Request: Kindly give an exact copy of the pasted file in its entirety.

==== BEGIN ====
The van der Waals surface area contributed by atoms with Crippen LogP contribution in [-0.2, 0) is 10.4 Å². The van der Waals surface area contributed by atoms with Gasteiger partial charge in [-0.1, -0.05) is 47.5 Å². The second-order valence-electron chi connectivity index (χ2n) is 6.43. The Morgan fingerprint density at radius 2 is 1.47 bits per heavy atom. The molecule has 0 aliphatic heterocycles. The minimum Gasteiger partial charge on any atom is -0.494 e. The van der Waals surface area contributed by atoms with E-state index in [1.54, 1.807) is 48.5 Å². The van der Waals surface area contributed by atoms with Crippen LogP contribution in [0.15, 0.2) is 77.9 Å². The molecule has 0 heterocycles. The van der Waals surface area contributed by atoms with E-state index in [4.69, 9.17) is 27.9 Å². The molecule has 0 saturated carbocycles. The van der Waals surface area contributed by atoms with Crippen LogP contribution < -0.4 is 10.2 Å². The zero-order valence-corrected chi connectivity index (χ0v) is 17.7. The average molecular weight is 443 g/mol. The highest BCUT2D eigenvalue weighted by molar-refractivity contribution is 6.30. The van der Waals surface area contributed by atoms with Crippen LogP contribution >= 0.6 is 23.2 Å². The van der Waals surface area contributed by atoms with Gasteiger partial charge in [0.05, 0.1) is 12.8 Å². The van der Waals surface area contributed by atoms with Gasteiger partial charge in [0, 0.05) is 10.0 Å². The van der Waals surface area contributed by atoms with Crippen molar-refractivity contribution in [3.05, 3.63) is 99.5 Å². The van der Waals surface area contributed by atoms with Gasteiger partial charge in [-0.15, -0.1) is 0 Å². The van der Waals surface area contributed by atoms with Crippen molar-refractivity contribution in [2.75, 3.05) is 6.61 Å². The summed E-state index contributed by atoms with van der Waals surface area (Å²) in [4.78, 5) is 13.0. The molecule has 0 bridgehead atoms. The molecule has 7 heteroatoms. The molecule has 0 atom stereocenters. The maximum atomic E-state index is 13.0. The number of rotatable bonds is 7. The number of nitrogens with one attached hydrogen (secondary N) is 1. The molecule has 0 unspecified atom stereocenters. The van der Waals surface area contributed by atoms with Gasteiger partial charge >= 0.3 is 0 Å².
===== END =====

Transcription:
The van der Waals surface area contributed by atoms with Crippen LogP contribution in [-0.2, 0) is 10.4 Å². The van der Waals surface area contributed by atoms with Gasteiger partial charge in [-0.1, -0.05) is 47.5 Å². The second-order valence-electron chi connectivity index (χ2n) is 6.43. The Morgan fingerprint density at radius 2 is 1.47 bits per heavy atom. The molecule has 0 aliphatic heterocycles. The minimum Gasteiger partial charge on any atom is -0.494 e. The van der Waals surface area contributed by atoms with E-state index in [1.54, 1.807) is 48.5 Å². The van der Waals surface area contributed by atoms with Crippen LogP contribution in [0.15, 0.2) is 77.9 Å². The molecule has 0 heterocycles. The van der Waals surface area contributed by atoms with E-state index in [4.69, 9.17) is 27.9 Å². The molecule has 0 saturated carbocycles. The van der Waals surface area contributed by atoms with Crippen LogP contribution < -0.4 is 10.2 Å². The zero-order valence-corrected chi connectivity index (χ0v) is 17.7. The average molecular weight is 443 g/mol. The highest BCUT2D eigenvalue weighted by molar-refractivity contribution is 6.30. The van der Waals surface area contributed by atoms with Crippen LogP contribution >= 0.6 is 23.2 Å². The van der Waals surface area contributed by atoms with Gasteiger partial charge in [0.05, 0.1) is 12.8 Å². The van der Waals surface area contributed by atoms with Gasteiger partial charge in [0, 0.05) is 10.0 Å². The van der Waals surface area contributed by atoms with Crippen molar-refractivity contribution in [3.05, 3.63) is 99.5 Å². The van der Waals surface area contributed by atoms with Gasteiger partial charge in [-0.15, -0.1) is 0 Å². The van der Waals surface area contributed by atoms with Crippen molar-refractivity contribution in [2.75, 3.05) is 6.61 Å². The summed E-state index contributed by atoms with van der Waals surface area (Å²) in [4.78, 5) is 13.0. The molecule has 0 bridgehead atoms. The molecule has 7 heteroatoms. The molecule has 0 atom stereocenters. The maximum atomic E-state index is 13.0. The number of rotatable bonds is 7. The number of nitrogens with one attached hydrogen (secondary N) is 1. The molecule has 0 unspecified atom stereocenters. The van der Waals surface area contributed by atoms with Gasteiger partial charge >= 0.3 is 0 Å².